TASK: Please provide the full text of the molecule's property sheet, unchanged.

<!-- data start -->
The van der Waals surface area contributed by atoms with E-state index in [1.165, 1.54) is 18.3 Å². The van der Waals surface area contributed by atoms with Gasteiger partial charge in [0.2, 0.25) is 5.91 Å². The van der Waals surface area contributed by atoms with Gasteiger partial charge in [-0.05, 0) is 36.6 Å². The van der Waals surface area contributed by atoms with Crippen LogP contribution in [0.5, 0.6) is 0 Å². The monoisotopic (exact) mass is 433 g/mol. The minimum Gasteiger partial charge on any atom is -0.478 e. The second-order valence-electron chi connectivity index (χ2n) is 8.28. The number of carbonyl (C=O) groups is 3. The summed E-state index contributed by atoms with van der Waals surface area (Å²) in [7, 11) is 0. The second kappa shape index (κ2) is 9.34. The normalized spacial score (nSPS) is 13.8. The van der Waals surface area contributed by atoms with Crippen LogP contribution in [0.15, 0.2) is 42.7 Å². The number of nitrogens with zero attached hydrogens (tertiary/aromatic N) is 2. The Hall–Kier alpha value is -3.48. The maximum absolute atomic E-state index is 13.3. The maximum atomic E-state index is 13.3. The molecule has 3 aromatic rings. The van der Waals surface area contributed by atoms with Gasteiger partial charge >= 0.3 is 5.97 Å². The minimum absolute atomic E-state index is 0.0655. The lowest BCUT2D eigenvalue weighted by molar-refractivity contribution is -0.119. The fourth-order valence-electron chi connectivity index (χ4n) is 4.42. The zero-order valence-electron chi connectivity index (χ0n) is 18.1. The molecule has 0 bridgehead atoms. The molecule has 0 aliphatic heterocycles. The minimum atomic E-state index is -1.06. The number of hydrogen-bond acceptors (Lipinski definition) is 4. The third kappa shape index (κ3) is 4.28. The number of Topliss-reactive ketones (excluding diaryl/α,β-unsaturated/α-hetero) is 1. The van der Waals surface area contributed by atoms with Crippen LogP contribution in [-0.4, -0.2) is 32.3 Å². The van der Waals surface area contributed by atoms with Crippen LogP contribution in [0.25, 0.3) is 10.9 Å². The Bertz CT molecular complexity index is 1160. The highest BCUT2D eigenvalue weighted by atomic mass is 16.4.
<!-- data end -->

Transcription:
The van der Waals surface area contributed by atoms with E-state index in [1.165, 1.54) is 18.3 Å². The van der Waals surface area contributed by atoms with Gasteiger partial charge in [0.2, 0.25) is 5.91 Å². The van der Waals surface area contributed by atoms with Gasteiger partial charge in [-0.05, 0) is 36.6 Å². The van der Waals surface area contributed by atoms with Crippen LogP contribution in [0.5, 0.6) is 0 Å². The monoisotopic (exact) mass is 433 g/mol. The minimum Gasteiger partial charge on any atom is -0.478 e. The second-order valence-electron chi connectivity index (χ2n) is 8.28. The number of carbonyl (C=O) groups is 3. The summed E-state index contributed by atoms with van der Waals surface area (Å²) in [7, 11) is 0. The second kappa shape index (κ2) is 9.34. The normalized spacial score (nSPS) is 13.8. The van der Waals surface area contributed by atoms with Crippen LogP contribution in [0.15, 0.2) is 42.7 Å². The number of nitrogens with zero attached hydrogens (tertiary/aromatic N) is 2. The Hall–Kier alpha value is -3.48. The maximum absolute atomic E-state index is 13.3. The maximum atomic E-state index is 13.3. The molecule has 3 aromatic rings. The van der Waals surface area contributed by atoms with Gasteiger partial charge >= 0.3 is 5.97 Å². The minimum absolute atomic E-state index is 0.0655. The lowest BCUT2D eigenvalue weighted by molar-refractivity contribution is -0.119. The fourth-order valence-electron chi connectivity index (χ4n) is 4.42. The zero-order valence-electron chi connectivity index (χ0n) is 18.1. The molecule has 0 bridgehead atoms. The molecule has 0 aliphatic heterocycles. The minimum atomic E-state index is -1.06. The number of hydrogen-bond acceptors (Lipinski definition) is 4. The third kappa shape index (κ3) is 4.28. The number of Topliss-reactive ketones (excluding diaryl/α,β-unsaturated/α-hetero) is 1. The van der Waals surface area contributed by atoms with Crippen LogP contribution in [-0.4, -0.2) is 32.3 Å². The van der Waals surface area contributed by atoms with Crippen LogP contribution in [0.25, 0.3) is 10.9 Å². The Bertz CT molecular complexity index is 1160. The highest BCUT2D eigenvalue weighted by atomic mass is 16.4.